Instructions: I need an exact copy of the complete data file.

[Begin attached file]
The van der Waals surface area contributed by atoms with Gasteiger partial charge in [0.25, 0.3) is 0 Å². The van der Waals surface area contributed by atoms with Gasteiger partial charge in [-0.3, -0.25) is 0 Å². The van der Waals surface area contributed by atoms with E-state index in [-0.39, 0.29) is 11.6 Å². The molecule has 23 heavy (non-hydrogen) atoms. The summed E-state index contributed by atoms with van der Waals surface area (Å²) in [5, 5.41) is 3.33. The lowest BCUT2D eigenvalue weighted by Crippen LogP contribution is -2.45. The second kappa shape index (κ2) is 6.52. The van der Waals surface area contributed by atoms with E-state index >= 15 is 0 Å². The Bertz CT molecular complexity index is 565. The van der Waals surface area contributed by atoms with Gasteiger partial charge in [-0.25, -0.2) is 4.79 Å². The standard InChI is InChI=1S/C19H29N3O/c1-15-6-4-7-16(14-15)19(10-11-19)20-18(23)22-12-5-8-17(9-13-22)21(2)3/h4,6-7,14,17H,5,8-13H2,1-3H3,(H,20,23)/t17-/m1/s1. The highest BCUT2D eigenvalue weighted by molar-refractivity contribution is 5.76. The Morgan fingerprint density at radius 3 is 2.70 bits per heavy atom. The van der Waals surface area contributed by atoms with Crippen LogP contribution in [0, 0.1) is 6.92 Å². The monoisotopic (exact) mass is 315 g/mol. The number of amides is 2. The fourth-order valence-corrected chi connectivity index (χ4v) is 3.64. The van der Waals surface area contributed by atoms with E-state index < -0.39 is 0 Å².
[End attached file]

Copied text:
The van der Waals surface area contributed by atoms with Gasteiger partial charge in [0.25, 0.3) is 0 Å². The van der Waals surface area contributed by atoms with Gasteiger partial charge in [-0.3, -0.25) is 0 Å². The van der Waals surface area contributed by atoms with E-state index in [-0.39, 0.29) is 11.6 Å². The molecule has 23 heavy (non-hydrogen) atoms. The summed E-state index contributed by atoms with van der Waals surface area (Å²) in [5, 5.41) is 3.33. The lowest BCUT2D eigenvalue weighted by Crippen LogP contribution is -2.45. The second kappa shape index (κ2) is 6.52. The van der Waals surface area contributed by atoms with E-state index >= 15 is 0 Å². The Bertz CT molecular complexity index is 565. The van der Waals surface area contributed by atoms with Gasteiger partial charge in [-0.25, -0.2) is 4.79 Å². The standard InChI is InChI=1S/C19H29N3O/c1-15-6-4-7-16(14-15)19(10-11-19)20-18(23)22-12-5-8-17(9-13-22)21(2)3/h4,6-7,14,17H,5,8-13H2,1-3H3,(H,20,23)/t17-/m1/s1. The highest BCUT2D eigenvalue weighted by molar-refractivity contribution is 5.76. The Morgan fingerprint density at radius 3 is 2.70 bits per heavy atom. The van der Waals surface area contributed by atoms with Crippen LogP contribution in [0, 0.1) is 6.92 Å². The monoisotopic (exact) mass is 315 g/mol. The number of amides is 2. The fourth-order valence-corrected chi connectivity index (χ4v) is 3.64. The van der Waals surface area contributed by atoms with E-state index < -0.39 is 0 Å².